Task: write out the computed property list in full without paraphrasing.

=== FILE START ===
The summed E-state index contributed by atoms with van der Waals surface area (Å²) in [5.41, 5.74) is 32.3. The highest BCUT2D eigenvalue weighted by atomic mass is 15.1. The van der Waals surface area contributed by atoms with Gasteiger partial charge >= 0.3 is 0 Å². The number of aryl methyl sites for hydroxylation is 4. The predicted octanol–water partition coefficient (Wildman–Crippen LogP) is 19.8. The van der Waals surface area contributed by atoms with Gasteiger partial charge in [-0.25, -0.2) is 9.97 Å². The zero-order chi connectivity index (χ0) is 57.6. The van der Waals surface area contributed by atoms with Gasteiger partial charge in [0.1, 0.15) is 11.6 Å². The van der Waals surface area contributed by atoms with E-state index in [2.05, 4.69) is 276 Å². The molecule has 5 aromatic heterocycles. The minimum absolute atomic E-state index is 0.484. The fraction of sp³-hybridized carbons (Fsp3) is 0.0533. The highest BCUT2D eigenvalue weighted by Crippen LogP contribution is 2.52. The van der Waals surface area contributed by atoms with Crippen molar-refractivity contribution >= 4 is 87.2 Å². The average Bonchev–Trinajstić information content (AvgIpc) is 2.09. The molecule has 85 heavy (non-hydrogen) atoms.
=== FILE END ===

The summed E-state index contributed by atoms with van der Waals surface area (Å²) in [5.41, 5.74) is 32.3. The highest BCUT2D eigenvalue weighted by atomic mass is 15.1. The van der Waals surface area contributed by atoms with Gasteiger partial charge >= 0.3 is 0 Å². The number of aryl methyl sites for hydroxylation is 4. The predicted octanol–water partition coefficient (Wildman–Crippen LogP) is 19.8. The van der Waals surface area contributed by atoms with Gasteiger partial charge in [-0.25, -0.2) is 9.97 Å². The zero-order chi connectivity index (χ0) is 57.6. The van der Waals surface area contributed by atoms with Gasteiger partial charge in [0.1, 0.15) is 11.6 Å². The van der Waals surface area contributed by atoms with E-state index in [2.05, 4.69) is 276 Å². The molecule has 5 aromatic heterocycles. The minimum absolute atomic E-state index is 0.484. The fraction of sp³-hybridized carbons (Fsp3) is 0.0533. The highest BCUT2D eigenvalue weighted by Crippen LogP contribution is 2.52. The van der Waals surface area contributed by atoms with Crippen molar-refractivity contribution >= 4 is 87.2 Å². The average Bonchev–Trinajstić information content (AvgIpc) is 2.09. The molecule has 85 heavy (non-hydrogen) atoms.